Katakana is usually for foreign words, but there’s a whole class of Japanese-grown rice that has katakana names.

Japan, obviously, eats a lot of rice, but the country also eats a lot of rices. Head to the rice aisle in a Japanese grocery store and you’ll find a large variety of domestic rice breeds for sale, like “Koshihikari” or “Akitakomachi.”

Each type has its own subtle differences in flavor and texture which collectively make a big difference to connoisseurs, so for regular rice shoppers checking the label to see what kind of rice is in the bag is a matter of course. But while you’re checking the packaging, you might notice that different types of Japanese rice have their names written in completely different writing systems.

Using the two breeds mentioned above as example, Koshihikari, Japan’s best-selling rice variety which commands a roughly one-third market share, is usually written in katakana, the blockier of Japan’s two types of phonetic script.

▼ Koshihikari, written in katakana

Katakana isn’t used for Akitakomachi, though. Instead, it’s usually written in hiragana, the more rounded set of Japanese phonetic characters.

▼ Akitakomachi, written in hiragana

It turns out there’s a reason why certain types of rice are traditionally written with katakana and others with hiragana, and the “Akita” part of Akitakomachi is actually a hint.

When Japan ended its centuries of enforced isolation at the start of the Meiji period, a flood of new scientific knowledge became available to Japanese botanists and agriculturalists. The national government began administering research programs to breed higher-yield varieties of rice to better feed the nation’s people, and initially the new varieties were called “Norin” (Department of Agriculture and Forestry) followed by the number of their specific research program. So, for example, first came Norin 1, followed by Norin 2, then Norin 3, and so on.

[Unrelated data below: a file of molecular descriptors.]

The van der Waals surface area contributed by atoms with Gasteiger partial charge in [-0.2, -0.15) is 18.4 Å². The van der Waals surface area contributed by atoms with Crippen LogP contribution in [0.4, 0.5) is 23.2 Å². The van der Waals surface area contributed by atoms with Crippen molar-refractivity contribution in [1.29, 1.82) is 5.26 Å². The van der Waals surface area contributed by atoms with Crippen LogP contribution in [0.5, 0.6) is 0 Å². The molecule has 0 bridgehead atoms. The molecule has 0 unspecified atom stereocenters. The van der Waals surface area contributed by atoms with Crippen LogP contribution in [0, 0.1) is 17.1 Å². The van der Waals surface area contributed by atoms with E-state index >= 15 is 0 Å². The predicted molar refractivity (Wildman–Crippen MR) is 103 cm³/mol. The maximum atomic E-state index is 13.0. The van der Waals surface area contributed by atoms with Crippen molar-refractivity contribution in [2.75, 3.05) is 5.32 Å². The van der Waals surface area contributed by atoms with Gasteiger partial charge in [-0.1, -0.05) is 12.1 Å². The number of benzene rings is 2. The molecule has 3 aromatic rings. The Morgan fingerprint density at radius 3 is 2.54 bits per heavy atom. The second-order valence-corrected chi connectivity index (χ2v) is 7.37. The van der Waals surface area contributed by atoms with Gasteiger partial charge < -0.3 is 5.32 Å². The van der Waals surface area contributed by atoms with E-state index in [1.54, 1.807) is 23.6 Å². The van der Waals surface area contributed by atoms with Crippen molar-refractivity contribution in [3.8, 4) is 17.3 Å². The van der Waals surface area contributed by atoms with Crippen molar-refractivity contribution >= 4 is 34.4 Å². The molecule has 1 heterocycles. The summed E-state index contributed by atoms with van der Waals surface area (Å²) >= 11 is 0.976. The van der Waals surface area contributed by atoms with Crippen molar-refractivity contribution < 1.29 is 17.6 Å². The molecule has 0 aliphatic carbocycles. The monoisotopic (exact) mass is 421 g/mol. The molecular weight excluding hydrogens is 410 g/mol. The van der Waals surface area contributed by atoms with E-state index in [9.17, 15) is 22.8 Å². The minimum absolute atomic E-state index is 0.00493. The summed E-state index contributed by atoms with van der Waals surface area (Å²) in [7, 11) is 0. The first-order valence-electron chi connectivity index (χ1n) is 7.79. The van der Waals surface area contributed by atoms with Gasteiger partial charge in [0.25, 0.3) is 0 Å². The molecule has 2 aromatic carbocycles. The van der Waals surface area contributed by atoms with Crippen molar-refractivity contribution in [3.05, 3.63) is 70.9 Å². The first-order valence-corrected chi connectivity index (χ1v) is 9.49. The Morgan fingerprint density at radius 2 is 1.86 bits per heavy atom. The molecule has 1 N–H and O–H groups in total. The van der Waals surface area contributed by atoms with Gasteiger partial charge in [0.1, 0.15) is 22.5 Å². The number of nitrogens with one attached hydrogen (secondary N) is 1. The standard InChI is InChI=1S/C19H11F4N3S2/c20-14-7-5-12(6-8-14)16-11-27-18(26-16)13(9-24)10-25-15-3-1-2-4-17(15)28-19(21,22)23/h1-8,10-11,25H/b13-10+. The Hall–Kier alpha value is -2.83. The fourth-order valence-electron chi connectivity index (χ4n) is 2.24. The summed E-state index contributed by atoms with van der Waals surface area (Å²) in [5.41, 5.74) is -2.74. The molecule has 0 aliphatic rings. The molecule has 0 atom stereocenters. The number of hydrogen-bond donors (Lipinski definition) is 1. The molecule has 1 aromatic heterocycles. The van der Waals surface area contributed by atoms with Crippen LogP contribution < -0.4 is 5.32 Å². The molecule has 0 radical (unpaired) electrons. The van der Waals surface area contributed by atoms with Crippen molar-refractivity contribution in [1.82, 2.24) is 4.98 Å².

With the importance of rice in the Japanese diet, though, the Norin numbers rose at a rapid rate, and after Norin 52, the national government enacted a new policy. Instead of their Norin number, nationally directed new rice varieties would have actual names, but they had to be written in katakana, with the name being six characters or less. Why the name had to be katakana isn’t exactly clear, but it may have had something to do with katakana having a modern, scientific feel to it (which is itself one side effect of katakana being primarily used for foreign loanwords, thus imparting a global feeling). So instead of becoming “Norin 100,” the 100th new rice variety from nationally directed research programs became Koshihikari, written all in katakana, upon its creation in 1956. In the same way, in 1963 what would have been “Norin 150” became Sasanishiki.

▼ Sasanishiki, written in katakana as ササニシキ

In the latter half of the 20th century, though, rice research began getting increased efforts on a more localized level. Prefectural agricultural organizations began developing their own rice breeds. Since katakana names were already being used to express that a type of rice had been developed under supervision from the national government, it was decided that rice breeds developed at the prefectural or smaller level should instead use names written in hiragana. So in the early ‘80s, when Akita Prefecture developed its own type of rice and brought it to market, it was dubbed Akitakomachi and written in hiragana, as was Hokkaido Prefecture’s Yukihikari rice.

▼ Yukihikari (ゆきひかり in hiragana) means “snow light,” referencing the snowy winters Hokkaido has as Japan’s northernmost prefecture.

Adding another wrinkle of complexity to the situation, however, is that in 1991, the Japanese government said “Go nuts — You can write your rice’s name with whatever set of characters you want.” As a result, types of rice developed after 1991 don’t necessarily follow the katakana-national/hiragana-prefectural naming convention. Even the types of rice that were developed under the old system are no longer legally required to adhere to it. Nowadays you’ll sometimes see Koshihikari, originally a katakana-name rice, marketed by some growers/sellers with its name written in hiragana, especially if they’re trying to appeal to a sense of home-country pride, since hiragana has a more classically Japanese feel to it.

▼ A sack of written-in-hiragana Koshihikari (こしひかり)

But after decades of being written only in katakana or hiragana, the visuals have stuck in the minds of people in Japan, and the styles often continue today as a form of linguistic and gastronomic tradition.

Sources: Japaaan, Okome no Kuni no Monogatari, J-Wave News
Top image: Pakutaso
Insert images: SoraNews24, Amazon/お米のたかさかのストア, Amazon (1, 2, 3, 4)
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